It’s kind of hard to get you excited about a VitalSite feature that you won’t click, open, save or interact with. And it’s kind of hard to build enthusiasm for something that won’t make your day-to-day work any easier. But I’m going to try anyway. Mostly because it’s important you know about something huge we just released in VitalSite 6.5.
In short, we’ve implemented push button deployments. This means we can now deploy a new version of VitalSite to websites by pushing a button in a deployment dashboard.
The Old Standard Deployment Process
Before we get to why this is important, let’s talk about the standard deployment process. Keep in mind, this process is not specific to VitalSite, or even to Geonetric. It is, rather, what deployment looks like for most hosted products without deployment automation.
Looking over the flow chart, chances are the words “fragile,” “complex,” “unreliable” and perhaps even “broken” come to mind. And for good reason. We all know that any process which appears so complex and incomprehensible is tragically flawed.
In the software industry specifically, a release process that looks like the above imposes all sorts of downstream constraints on the software, not the least of which is infrequent releases. Software vendors end up bundling multiple changes, features and fixes together because it’s difficult to get them to you. We call this bundle a “release,” and the act of getting it onto your sites a “deployment.”
Geonetric averages three to four releases a year, so we’re definitely doing better than most when it comes to delivering new features. Consider, for example, how often a new version of Windows, MS Office, or SharePoint is released. We’re far and ahead better than those products. But compare this to how often new versions come out for other software as a service (SaaS) solutions like Facebook or Google. These get updated frequently and most people don’t even know it. What we do know is that Facebook has about one minor release a day, and one major release a week. Google won’t go on record with specifics, but Matt Cutts admits an update to search at least once a day, and we track on average 500-600 updates a year. For search alone. It’s obvious we have room for improvement.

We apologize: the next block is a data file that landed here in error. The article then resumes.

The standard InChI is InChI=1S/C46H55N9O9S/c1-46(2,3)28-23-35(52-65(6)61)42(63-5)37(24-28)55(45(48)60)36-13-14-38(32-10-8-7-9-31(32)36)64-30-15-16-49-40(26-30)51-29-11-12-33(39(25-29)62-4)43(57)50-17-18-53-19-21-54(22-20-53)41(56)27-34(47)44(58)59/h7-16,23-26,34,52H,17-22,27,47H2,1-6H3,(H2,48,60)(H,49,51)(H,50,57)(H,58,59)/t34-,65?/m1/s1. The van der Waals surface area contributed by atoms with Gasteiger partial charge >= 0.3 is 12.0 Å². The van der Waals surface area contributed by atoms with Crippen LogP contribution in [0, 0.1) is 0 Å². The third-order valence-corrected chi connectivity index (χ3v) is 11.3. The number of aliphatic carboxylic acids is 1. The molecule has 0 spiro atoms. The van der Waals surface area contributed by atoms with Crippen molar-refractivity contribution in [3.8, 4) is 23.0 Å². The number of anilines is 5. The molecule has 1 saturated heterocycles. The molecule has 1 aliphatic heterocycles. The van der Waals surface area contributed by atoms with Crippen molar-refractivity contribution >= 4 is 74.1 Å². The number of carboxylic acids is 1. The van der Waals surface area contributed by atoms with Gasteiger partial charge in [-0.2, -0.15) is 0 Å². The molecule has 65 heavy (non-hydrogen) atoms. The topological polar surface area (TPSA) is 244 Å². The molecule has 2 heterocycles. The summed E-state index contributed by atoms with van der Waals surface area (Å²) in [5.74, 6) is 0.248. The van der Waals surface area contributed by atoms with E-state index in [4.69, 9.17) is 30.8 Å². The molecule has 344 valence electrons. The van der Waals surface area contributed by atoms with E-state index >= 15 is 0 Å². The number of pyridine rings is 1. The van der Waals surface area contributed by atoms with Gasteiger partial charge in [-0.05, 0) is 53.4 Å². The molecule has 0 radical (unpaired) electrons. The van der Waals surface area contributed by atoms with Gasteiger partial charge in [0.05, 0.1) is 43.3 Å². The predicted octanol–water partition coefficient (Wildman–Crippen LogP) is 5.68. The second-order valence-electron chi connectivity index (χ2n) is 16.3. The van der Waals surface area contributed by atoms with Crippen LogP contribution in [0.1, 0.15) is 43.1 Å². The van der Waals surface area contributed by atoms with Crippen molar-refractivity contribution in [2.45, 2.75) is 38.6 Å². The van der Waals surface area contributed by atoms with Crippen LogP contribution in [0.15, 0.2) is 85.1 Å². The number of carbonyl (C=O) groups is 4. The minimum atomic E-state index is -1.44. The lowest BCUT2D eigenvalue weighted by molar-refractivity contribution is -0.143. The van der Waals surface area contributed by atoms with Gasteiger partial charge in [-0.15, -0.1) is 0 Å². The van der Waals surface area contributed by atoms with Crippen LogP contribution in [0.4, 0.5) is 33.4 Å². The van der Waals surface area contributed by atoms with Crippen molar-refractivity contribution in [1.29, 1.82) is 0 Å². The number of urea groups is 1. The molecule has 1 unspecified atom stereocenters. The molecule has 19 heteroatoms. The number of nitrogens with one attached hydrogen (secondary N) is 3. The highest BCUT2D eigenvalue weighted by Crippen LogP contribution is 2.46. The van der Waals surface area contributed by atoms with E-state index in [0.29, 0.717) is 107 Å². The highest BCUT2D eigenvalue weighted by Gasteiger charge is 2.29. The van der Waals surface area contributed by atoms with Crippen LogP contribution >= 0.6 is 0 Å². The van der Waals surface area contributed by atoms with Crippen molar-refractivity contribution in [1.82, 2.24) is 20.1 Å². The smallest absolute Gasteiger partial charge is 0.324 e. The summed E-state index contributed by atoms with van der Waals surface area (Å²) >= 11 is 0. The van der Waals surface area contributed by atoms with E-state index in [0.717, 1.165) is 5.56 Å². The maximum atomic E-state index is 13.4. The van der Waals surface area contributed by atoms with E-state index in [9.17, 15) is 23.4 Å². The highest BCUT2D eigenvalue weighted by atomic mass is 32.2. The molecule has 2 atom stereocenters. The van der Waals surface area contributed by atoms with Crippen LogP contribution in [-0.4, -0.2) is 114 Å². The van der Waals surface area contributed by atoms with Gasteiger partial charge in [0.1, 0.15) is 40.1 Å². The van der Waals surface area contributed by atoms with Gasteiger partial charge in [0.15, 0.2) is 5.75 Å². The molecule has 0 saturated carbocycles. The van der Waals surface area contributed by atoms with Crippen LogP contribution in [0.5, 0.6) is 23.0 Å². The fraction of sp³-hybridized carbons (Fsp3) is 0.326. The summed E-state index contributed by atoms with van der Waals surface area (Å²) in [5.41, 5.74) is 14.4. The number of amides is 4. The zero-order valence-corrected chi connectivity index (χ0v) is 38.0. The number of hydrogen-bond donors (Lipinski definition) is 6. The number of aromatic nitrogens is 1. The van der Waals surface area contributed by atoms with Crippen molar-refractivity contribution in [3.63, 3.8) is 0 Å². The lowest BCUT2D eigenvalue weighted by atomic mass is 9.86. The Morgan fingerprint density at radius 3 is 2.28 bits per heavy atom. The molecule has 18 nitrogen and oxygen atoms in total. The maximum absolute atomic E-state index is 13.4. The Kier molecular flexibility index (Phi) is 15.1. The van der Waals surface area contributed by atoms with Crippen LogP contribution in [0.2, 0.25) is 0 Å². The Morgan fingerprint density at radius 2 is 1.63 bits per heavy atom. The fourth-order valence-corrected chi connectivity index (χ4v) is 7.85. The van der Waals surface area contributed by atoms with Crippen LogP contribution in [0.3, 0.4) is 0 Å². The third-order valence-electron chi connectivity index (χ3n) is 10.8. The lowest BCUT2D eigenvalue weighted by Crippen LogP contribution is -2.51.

There are, of course, many more ways that a manual deployment that looks like the flowchart above will constrain the software. The point is not to enumerate all of them. Instead, I’d like to show you how we’ve addressed the problem.
The New Automated Deployment Process
We’ve changed our deployment process so that instead of a dauntingly complicated manual deployment process, it looks like this:
By automating our deployments, we can now deploy the latest code at the push of a button. Not only does this reduce the time it takes to reliably deploy to all of our client sites, it opens up some opportunities for us in the future:
- Feature Releases: Instead of bundling many changes, fixes and new features into a few deployments a year, we could now push a feature or fix out to you as soon as we finish developing and testing it. Let’s face it, working software that isn’t in your hands is not good for anyone.
- Continuous Deployment: This takes Feature Releases to the next level. We could deploy to production every time a new iteration of the software that passes testing, even multiple times a day. The gap between development and client feedback becomes much shorter, allowing development teams to be more responsive to clients than is possible when changed code takes months to put into use. In addition, the deployment system gets exercised continually, so deployment bugs don’t hide for months before being noticed.
- Improved Quality: Smaller releases with fewer changes typically result in better test coverage and better code quality. Conversely, when you combine many changes together into one enormous release, risk goes up. Feature Releases and Continuous Deployments both mitigate this risk and improve quality.
- Rapid Feature Testing: This is the process where we deploy a new feature, measure how it’s being used, solicit feedback, and improve it. We could do this in a period of days instead of the months it takes when dealing with quarterly releases.
- Self-Service Deployments: With automated deployments, there’s no real need for a developer to be responsible for kicking off a deployment. It’s possible we could turn this over to project managers or even clients directly.
VitalSite 6.5 was the first release to be deployed using our new push button deployment capabilities.
While the release included other enhancements (we’ve included security groups, SEO enhancements, improved public file management, bug fixes, and more) the new push button deployment capability represents a tremendous strategic investment that has the potential to change the fundamental way we develop and deliver VitalSite in the future.